The law of Supply It states that, holding all else constant, increases in price cause increases in the quantity supplied, and decreases in price cause decreases in the quantity supplied.
Quantity Supplied: The amount of a good or service that a firm is willing and able to supply at a given price.
A change in quantity supplied is a movement along the supply curve that occurs in response to a change in price.
A change in supply is a shift of the entire supply curve. A change in supply has taken place if, at the same price, a different quantity is supplied.
Shifts in Supply Curves: 1) Changes in the cost of materials, labor, or other inputs used in the production of the good or service. 2) An improvement in technology that reduces the cost of production of the good or service. 3) A change in the weather (especially for agricultural products). 4) A change in the number of producers (suppliers). 5) An expectation of lower future prices.
1. Changes in Input Costs Changes in the cost of materials, labor, or other inputs used in the production of the good or service.
Cost of a Production Input
2. Technology An improvement in technology that reduces the cost of production of the good or service.
3. Weather A change in the weather (especially for agricultural products).
4. Change in the Number of Producers As the number of firms within a given market changes, the available supply of the goods or services produced by those firms will also fluctuate.
Number of Producers
5. Change in Future Expectations An expectation of future prices will influence the firm’s behavior today regarding available supply of goods
Supply = Demand Market equilibrium occurs when all buyers and sellers are satisfied with their respective quantities at the market price. At equilibrium, Q D =Q S.
Q D = Q S
Excess Supply A situation where Q S > Q D. Surplus: A situation in which the quantity supplied is greater than the quantity demanded.
Excess Demand A situation where Q D > Q S. Shortage: A situation in which the quantity demanded is greater than the quantity supplied.
Demand and Supply both Count: A Tale of Two letters. Which letter is likely to be worth more: one written by Abraham Lincoln or one written by his assassin, John Booth ? Lincoln is one of the greatest presidents, and many people collect anything written by him. The demand for letters written by Lincoln would be much greater than letters by Booth. Booth letters sold for $31,050 and Lincoln sold for only $21,850.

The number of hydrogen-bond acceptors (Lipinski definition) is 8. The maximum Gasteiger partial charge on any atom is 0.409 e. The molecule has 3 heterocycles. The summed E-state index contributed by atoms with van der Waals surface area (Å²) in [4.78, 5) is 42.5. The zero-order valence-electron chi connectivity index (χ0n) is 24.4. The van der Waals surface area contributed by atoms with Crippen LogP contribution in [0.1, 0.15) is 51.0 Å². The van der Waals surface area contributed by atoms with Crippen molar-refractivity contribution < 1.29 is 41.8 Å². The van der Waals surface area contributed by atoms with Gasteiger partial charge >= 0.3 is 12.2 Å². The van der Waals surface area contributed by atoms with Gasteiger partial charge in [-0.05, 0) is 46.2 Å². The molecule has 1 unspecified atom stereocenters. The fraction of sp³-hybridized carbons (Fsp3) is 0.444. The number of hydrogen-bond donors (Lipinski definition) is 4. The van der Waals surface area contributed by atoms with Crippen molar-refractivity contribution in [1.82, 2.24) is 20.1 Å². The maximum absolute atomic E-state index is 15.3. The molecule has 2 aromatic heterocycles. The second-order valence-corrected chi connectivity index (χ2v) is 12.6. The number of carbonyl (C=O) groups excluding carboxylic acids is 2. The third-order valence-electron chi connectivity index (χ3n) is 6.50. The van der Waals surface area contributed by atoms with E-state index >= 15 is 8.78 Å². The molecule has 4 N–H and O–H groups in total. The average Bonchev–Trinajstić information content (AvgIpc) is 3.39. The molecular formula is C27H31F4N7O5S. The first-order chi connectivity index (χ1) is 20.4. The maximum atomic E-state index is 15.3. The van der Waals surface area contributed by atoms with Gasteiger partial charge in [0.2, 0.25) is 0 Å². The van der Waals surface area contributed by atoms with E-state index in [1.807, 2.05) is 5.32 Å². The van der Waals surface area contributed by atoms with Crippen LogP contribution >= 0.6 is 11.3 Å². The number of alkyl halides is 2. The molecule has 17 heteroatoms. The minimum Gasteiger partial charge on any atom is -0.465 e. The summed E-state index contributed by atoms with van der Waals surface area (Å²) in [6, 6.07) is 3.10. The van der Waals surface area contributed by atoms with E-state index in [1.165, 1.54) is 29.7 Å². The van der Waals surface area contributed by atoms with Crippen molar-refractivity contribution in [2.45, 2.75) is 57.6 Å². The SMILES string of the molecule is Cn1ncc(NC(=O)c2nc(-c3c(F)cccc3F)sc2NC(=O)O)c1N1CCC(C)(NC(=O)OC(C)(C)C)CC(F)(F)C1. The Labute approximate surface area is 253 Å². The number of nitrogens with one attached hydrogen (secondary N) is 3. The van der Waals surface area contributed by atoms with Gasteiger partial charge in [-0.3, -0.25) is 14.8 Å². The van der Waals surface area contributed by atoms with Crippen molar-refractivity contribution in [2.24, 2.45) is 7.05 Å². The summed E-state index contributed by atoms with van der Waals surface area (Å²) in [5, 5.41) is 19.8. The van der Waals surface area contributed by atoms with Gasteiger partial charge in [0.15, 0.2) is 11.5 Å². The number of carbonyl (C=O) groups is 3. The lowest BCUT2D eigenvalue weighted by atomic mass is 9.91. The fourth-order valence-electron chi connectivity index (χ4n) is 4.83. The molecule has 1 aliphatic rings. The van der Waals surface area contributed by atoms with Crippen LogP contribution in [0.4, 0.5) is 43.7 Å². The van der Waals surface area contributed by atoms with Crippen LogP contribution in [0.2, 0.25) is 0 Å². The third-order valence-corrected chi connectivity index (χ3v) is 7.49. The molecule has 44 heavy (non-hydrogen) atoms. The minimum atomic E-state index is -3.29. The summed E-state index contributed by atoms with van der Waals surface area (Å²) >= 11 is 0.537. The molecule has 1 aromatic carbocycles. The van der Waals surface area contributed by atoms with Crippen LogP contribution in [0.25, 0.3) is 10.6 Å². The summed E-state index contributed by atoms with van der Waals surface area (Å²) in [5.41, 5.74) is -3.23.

Shifts in Supply and Demand Curves: 1. D 2. D 3. S 4. S 5. D and S 6. D and S 7. D and S 8. D and S
The effect of shift in Demand and Supply over time. Whenever only demand or only supply shifts, we can easily predict the effect on equilibrium price and quantity. But what happens if both shift ? Eg. In many markets demand curve shifts to the right over time as population increases. The supply curve also often shifts to the right as new firms enter the market.
Whether the equilibrium price in a market rises or falls over time depends on whether demand shifts to the right more than does supply.
D and S
D and S
D and S
D and S
Summary No Change in SAn Increase in SA Decrease in S No Change in DP same, Q sameP down, Q upP up, Q down An Increase in DP up, Q upP ambiguous, Q upP up, Q ambiguous A Decrease in DP down, Q downP down, Q ambiguous P ambiguous, Q down
Market Friction 1: Price Floor Price floor—A price floor specifics a minimum legal price below which goods cannot be sold.
Price ceiling—A price ceiling specifies the highest price that firms may legally charge. Market Friction 2: Price Ceiling
Market Example 1: Energy Prices Due to relatively high unemployment over the last few years, the demand curve for energy has shifted inward.
Market Example 2: Market for Bank Loans Supply of bank loans: Banks Demand for bank loans: Households and business firms Price of bank loans = interest rate on bank loans
Market for Bank Loans
Credit Crunch In a credit crunch banks greatly reduce their lending. As a result, the supply curve for bank loans shifts inward.
Credit Crunch Market for bank loans.
Credit Crunch Fewer loans are granted at a higher interest rate.
Practice Question Suppose the supply of a good is given by the equation P = Q S and the demand for the good is given by the equation P = Q D /2, where quantity is measured in millions of units and P is measured in dollars per unit. What is the equilibrium quantity in this market? What is the equilibrium price in this market? Graph?